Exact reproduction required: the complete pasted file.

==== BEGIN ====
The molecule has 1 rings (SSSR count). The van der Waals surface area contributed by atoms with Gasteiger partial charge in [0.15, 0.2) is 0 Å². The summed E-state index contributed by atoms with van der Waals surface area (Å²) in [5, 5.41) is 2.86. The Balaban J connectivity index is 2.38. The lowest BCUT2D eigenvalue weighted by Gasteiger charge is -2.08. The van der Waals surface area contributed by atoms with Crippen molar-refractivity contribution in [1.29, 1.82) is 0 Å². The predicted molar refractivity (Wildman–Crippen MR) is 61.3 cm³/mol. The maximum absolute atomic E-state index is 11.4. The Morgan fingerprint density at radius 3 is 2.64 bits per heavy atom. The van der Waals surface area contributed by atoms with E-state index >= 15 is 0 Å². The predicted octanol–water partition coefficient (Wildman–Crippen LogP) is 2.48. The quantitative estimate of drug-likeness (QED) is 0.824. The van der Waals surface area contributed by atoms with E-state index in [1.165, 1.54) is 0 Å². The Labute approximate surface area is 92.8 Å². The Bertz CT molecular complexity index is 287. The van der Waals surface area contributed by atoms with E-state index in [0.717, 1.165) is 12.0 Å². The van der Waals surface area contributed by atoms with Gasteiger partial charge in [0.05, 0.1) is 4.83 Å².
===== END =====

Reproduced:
The molecule has 1 rings (SSSR count). The van der Waals surface area contributed by atoms with Gasteiger partial charge in [0.15, 0.2) is 0 Å². The summed E-state index contributed by atoms with van der Waals surface area (Å²) in [5, 5.41) is 2.86. The Balaban J connectivity index is 2.38. The lowest BCUT2D eigenvalue weighted by Gasteiger charge is -2.08. The van der Waals surface area contributed by atoms with Crippen molar-refractivity contribution in [1.29, 1.82) is 0 Å². The predicted molar refractivity (Wildman–Crippen MR) is 61.3 cm³/mol. The maximum absolute atomic E-state index is 11.4. The Morgan fingerprint density at radius 3 is 2.64 bits per heavy atom. The van der Waals surface area contributed by atoms with E-state index >= 15 is 0 Å². The predicted octanol–water partition coefficient (Wildman–Crippen LogP) is 2.48. The quantitative estimate of drug-likeness (QED) is 0.824. The van der Waals surface area contributed by atoms with E-state index in [1.165, 1.54) is 0 Å². The Labute approximate surface area is 92.8 Å². The Bertz CT molecular complexity index is 287. The van der Waals surface area contributed by atoms with E-state index in [0.717, 1.165) is 12.0 Å². The van der Waals surface area contributed by atoms with Gasteiger partial charge in [0.05, 0.1) is 4.83 Å².